State police declined to identify the family members or provide an address, other than to say the discovery was made in the Town of Colchester in the southwestern corner of Delaware County. The woman would be about 100 years old.

The son's attorney alerted state police to the case.

Brown Appointed to Commission

Buffalo Mayor Byron Brown has been named to a state commission that will study potential public-private partnerships, including ways to leverage the state's resources – without selling assets – to better serve New York State citizens.

Governor David Paterson appointed Brown and 10 other people to the New York State Commission on State Asset Maximization today.

The Commission is required to submit a preliminary report of their recommendations to the Governor and the Legislature within 90 days, and a final report within 180 days. The Commission will hold hearings and meetings across the State.

For more, go to the governor's web site.

College Student Sentenced

PHILADELPHIA (AP) — A jet-setting college beauty who, teamed with her Ivy League boyfriend, swindled more than $100,000 from friends and neighbors through a complex identity theft scheme was sentenced Friday to five years in prison.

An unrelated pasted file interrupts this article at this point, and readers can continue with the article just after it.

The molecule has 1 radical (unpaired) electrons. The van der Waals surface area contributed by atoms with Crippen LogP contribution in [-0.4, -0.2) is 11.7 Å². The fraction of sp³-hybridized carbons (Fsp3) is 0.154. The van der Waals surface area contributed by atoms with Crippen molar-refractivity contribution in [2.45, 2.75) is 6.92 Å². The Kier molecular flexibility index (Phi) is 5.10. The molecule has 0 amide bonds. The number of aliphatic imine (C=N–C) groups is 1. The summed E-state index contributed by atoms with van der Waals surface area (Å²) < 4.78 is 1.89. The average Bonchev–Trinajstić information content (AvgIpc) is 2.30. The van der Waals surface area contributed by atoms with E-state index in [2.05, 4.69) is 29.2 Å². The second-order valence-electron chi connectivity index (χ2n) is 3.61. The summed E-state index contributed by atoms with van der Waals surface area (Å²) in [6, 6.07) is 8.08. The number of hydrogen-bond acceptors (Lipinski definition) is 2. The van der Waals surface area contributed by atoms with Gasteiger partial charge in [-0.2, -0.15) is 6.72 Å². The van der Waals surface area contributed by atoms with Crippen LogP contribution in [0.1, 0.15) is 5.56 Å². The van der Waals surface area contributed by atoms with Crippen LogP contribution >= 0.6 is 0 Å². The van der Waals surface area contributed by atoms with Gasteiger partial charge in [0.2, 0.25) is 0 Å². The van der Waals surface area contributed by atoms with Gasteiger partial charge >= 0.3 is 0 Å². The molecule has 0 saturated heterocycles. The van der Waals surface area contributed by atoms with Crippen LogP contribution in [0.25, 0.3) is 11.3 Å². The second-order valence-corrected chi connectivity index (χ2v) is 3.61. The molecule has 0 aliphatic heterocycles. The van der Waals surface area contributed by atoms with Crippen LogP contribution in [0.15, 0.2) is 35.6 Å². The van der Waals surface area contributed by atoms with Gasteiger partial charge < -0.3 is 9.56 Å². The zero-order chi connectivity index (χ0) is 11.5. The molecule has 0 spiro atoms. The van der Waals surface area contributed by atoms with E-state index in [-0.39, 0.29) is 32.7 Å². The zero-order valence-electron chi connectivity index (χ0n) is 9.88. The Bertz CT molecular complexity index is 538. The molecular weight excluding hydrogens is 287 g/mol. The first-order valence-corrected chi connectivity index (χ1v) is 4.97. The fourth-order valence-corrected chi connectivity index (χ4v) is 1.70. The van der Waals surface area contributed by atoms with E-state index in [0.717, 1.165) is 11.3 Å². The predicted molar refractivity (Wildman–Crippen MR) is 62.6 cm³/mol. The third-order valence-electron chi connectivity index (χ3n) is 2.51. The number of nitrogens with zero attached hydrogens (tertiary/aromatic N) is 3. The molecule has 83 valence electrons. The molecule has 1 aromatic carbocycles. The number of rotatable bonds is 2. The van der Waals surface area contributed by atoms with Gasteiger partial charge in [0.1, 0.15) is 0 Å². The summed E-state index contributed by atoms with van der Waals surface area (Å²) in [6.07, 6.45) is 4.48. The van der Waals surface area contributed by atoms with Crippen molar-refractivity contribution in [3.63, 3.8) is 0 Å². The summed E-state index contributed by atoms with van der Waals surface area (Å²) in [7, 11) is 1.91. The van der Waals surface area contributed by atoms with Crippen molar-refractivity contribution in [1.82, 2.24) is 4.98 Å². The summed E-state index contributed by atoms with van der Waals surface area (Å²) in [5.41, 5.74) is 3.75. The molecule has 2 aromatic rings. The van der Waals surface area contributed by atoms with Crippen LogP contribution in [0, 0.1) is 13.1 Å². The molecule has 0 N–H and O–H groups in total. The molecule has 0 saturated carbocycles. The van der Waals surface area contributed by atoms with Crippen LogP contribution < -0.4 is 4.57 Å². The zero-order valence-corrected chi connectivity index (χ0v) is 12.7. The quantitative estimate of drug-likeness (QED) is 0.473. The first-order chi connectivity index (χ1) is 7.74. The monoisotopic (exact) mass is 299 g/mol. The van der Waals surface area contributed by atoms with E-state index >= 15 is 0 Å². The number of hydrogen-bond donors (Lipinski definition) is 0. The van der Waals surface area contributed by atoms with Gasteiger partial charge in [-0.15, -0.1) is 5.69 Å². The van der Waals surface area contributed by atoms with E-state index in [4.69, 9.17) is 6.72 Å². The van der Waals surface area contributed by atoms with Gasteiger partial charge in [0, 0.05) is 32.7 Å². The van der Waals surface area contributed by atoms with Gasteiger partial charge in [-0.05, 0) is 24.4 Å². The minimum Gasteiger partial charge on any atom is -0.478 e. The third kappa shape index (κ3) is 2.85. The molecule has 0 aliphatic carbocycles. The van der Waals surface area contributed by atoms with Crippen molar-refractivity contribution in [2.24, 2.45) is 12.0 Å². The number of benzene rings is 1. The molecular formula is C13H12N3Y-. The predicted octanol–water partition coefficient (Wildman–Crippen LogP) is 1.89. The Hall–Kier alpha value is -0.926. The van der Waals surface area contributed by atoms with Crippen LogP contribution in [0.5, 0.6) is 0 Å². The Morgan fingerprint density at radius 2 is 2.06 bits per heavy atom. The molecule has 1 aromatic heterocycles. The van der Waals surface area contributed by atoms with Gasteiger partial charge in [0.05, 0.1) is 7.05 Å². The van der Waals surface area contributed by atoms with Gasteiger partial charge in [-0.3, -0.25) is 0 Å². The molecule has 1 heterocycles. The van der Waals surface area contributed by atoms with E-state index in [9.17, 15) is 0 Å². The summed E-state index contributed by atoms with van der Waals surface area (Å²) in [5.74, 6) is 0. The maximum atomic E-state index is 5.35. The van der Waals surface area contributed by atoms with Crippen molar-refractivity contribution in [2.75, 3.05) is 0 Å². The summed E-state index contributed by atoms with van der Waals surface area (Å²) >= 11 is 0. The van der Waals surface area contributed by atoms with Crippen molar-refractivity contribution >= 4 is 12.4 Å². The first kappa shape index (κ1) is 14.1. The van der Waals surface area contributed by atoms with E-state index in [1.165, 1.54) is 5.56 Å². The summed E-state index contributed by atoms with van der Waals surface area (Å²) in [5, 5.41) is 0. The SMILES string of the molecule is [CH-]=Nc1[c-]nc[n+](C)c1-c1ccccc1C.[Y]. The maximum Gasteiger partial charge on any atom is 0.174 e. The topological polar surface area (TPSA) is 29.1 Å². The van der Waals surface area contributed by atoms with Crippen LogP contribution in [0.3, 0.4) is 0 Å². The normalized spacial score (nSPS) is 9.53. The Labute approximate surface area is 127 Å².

Jocelyn Kirsch, a former Drexel University student, and University of Pennsylvania graduate Edward Anderton used the money for expensive salon visits, fancy dinners and lavish trips.

For the full story, go to pennlive.com.

PA GOP Sues ACORN, Cortes

HARRISBURG, Pa. (AP) — Pennsylvania's Republican Party sued the state's top election official and the community activist group ACORN, accusing the group of fostering voter registration fraud and asserting that the election system lacks adequate safeguards to stop it.

"The stakes in this action are enormously high: Unless this court acts quickly and decisively, the right to Pennsylvania's 21 electoral votes may be determined by illegal ballots," said the lawsuit filed Friday in Commonwealth Court.

For the full story, go to pennlive.com.

Erie Felon Pleads Guilty